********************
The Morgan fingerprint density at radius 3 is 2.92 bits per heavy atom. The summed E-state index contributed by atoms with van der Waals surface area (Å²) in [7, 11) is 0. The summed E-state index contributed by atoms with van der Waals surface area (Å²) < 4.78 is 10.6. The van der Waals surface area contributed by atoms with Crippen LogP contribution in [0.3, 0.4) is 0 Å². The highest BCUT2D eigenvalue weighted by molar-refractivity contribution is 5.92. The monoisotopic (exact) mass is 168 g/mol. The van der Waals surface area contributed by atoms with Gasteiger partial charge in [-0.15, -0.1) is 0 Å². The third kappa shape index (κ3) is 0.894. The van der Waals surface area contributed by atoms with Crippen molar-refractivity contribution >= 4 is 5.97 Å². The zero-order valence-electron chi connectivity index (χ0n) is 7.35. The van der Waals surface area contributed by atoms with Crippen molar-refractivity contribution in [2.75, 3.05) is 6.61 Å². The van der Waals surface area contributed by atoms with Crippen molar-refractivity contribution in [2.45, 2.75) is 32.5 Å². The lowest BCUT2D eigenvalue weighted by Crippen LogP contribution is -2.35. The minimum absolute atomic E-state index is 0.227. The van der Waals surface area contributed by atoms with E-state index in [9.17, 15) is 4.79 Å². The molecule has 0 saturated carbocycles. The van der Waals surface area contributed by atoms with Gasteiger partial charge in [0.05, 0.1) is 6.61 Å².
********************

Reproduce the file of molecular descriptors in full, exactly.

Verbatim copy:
The Morgan fingerprint density at radius 3 is 2.92 bits per heavy atom. The summed E-state index contributed by atoms with van der Waals surface area (Å²) in [7, 11) is 0. The summed E-state index contributed by atoms with van der Waals surface area (Å²) < 4.78 is 10.6. The van der Waals surface area contributed by atoms with Crippen LogP contribution in [0.3, 0.4) is 0 Å². The highest BCUT2D eigenvalue weighted by molar-refractivity contribution is 5.92. The monoisotopic (exact) mass is 168 g/mol. The van der Waals surface area contributed by atoms with Gasteiger partial charge in [-0.15, -0.1) is 0 Å². The third kappa shape index (κ3) is 0.894. The van der Waals surface area contributed by atoms with Crippen molar-refractivity contribution >= 4 is 5.97 Å². The zero-order valence-electron chi connectivity index (χ0n) is 7.35. The van der Waals surface area contributed by atoms with Crippen molar-refractivity contribution in [2.75, 3.05) is 6.61 Å². The van der Waals surface area contributed by atoms with Crippen molar-refractivity contribution in [2.45, 2.75) is 32.5 Å². The lowest BCUT2D eigenvalue weighted by Crippen LogP contribution is -2.35. The minimum absolute atomic E-state index is 0.227. The van der Waals surface area contributed by atoms with E-state index in [9.17, 15) is 4.79 Å². The molecule has 0 saturated carbocycles. The van der Waals surface area contributed by atoms with Gasteiger partial charge in [0.05, 0.1) is 6.61 Å².